Argos Interface Builder, v0.20 from Dimitri Diakopoulos on Vimeo.

You know the game: you decide you want exactly 8 knobs and 10 faders. But your hardware interface has 8 knobs and 8 faders. And then you realize you could use 4 more knobs.

The appeal of touch interfaces is clear: you get controls that grow and change. So now, a generation of mobile apps is working on giving you that flexibility on touch devices. The iPhone is just the start: now the iPad, with greater real estate, will go head to head with 5″, 8″, and laptop-sized screens running Android, Linux, and Windows.

Argos is an early-stages (but usable), free and open-source tool that could help you be ready. Built in openFrameworks, the C++-based cousin to Processing, the app lets you drag in basic widgets like buttons, sliders, toggles, and x-y pads, and assign them to OSC. That opens up control to various music and visual apps. (The OSC assignment tool does bear some similarity to that on the Lemur, though it’s simpler.) The openFrameworks roots should make this easier to port to multiple platforms.

http://argos.dimitridiakopoulos.com/

Developer Dimitri Diakopoulos, a BFA student at CalArts, is looking for developers and actively working on making this work on the iPad and its additional screen real estate – with other platforms possible, too. (If some of the PC “slate”s simply run Windows 7, you might be able to just switch the thing on, no port required — and run the app you’re controlling on the same machine if you so choose. We’ll have to wait to see what ships.) Stay tuned for more news on this, but this is well worth a look now. (Synthtopia was on top of the story earlier today.)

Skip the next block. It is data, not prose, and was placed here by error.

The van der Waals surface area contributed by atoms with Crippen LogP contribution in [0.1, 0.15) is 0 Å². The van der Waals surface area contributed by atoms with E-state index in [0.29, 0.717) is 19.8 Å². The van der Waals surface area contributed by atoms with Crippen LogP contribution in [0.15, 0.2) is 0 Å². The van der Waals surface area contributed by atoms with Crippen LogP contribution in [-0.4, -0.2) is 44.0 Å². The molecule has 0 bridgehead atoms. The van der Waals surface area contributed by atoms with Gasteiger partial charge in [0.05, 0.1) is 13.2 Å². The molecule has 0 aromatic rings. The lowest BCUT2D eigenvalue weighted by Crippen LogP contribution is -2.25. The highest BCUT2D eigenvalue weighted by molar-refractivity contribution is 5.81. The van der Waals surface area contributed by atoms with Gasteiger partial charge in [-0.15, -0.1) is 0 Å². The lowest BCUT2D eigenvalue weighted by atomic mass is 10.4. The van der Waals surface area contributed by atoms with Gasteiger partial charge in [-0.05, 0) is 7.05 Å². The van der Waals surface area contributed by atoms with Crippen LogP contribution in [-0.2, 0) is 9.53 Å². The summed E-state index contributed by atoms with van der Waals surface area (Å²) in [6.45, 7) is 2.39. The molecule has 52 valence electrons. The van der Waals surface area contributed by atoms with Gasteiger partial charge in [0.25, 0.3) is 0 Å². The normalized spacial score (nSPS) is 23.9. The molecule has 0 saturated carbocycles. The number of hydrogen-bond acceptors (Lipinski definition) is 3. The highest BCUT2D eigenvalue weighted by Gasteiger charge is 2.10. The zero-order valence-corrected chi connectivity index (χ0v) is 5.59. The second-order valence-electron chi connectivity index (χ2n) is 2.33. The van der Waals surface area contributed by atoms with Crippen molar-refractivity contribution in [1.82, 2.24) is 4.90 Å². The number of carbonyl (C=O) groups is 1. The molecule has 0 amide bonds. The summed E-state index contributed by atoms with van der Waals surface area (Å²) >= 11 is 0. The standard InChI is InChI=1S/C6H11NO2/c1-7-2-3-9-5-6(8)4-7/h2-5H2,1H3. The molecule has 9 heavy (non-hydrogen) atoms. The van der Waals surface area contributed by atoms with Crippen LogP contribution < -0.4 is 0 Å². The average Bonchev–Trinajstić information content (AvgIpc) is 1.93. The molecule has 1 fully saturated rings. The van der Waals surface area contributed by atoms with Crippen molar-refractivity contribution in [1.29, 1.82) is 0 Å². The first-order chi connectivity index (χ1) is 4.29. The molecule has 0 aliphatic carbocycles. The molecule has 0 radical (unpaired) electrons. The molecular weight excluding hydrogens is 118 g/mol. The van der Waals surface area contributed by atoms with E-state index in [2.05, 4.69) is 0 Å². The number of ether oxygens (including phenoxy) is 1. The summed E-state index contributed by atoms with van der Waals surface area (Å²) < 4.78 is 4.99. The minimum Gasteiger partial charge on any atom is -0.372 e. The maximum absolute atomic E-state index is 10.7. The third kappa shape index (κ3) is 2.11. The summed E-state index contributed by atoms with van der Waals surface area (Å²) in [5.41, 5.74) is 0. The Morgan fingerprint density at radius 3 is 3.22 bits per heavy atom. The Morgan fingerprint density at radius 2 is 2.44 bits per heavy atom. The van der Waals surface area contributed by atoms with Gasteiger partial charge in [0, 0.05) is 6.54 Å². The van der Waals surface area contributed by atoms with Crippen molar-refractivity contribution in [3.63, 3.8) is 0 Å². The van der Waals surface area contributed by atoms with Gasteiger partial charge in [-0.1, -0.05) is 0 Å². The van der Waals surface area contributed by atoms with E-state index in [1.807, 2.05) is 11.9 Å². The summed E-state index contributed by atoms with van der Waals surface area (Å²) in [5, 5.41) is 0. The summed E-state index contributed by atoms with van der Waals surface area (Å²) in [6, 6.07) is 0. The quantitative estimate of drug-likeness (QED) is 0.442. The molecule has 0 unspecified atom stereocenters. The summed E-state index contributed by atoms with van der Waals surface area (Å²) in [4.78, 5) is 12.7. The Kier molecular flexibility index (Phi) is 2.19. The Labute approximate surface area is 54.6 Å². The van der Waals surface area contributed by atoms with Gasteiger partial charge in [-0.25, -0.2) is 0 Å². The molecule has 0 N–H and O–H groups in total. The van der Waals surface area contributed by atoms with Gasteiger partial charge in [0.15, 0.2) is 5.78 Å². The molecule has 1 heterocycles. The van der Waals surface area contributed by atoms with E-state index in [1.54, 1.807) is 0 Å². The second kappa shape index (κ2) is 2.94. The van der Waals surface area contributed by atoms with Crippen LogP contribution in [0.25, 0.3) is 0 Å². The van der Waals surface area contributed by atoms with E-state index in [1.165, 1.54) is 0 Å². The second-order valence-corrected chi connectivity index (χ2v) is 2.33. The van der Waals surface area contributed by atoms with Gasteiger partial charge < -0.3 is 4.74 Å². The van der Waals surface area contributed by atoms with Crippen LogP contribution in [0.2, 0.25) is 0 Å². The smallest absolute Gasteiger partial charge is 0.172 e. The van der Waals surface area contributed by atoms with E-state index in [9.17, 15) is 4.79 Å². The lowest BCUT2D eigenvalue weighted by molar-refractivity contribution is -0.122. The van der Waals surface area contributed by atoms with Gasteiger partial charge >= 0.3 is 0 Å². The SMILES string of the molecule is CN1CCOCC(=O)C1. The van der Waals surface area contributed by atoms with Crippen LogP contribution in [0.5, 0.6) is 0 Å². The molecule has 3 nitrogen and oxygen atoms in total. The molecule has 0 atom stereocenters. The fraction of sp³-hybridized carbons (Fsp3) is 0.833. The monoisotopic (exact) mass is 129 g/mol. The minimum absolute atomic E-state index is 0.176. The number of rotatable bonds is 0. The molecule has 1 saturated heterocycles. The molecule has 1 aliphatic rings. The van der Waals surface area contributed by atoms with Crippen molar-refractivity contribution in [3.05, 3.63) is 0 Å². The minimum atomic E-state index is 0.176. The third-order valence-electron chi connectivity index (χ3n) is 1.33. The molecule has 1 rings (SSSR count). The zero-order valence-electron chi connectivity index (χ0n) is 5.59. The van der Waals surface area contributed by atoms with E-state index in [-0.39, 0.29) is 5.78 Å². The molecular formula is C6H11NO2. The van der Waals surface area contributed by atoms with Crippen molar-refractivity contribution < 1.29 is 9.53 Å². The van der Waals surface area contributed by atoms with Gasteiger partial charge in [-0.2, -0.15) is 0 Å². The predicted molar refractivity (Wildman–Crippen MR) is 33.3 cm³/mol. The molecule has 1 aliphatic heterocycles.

I’m personally interested to see if the protocol established by open iPhone app mrmr could allow over-the-air template sharing, and whether all these apps can interoperate with TUIO, the touch protocol developed for the reacTable. I said it earlier today, but there is some real potential in convergence, so I invite anyone who wishes to join that conversation. The trick is, you want to initially let people do their own thing, but then take all those “my own thing” solutions and put them together into an actual standard. If you try to impose the standard first, it might not actually work in the real world, but if you fail to standardize, you lose the advantage of interoperability. On the other hand, I think this very quandary is best solved by small groups of passionate developers, not overly-formalized process.

  • http://www.flipmu.com Jordan Hochenbaum

    Great job Dimitri, its great to see how nicely and quickly Argos has been coming along… Would love to help out, let's talk and look under the hood Saturday ;)

  • http://www.dietervandoren.net dtr

    Man I love all these interface apps popping up on our touch screens lately!

  • http://expert-sleepers.co.uk os

    Great stuff, but no-one in the UK will be able to take this seriously because of the name.
    http://www.argos.co.uk
    It would be like an American releasing "WalMart Interface Builder".

  • S4410

    cool stuff!

  • tekcor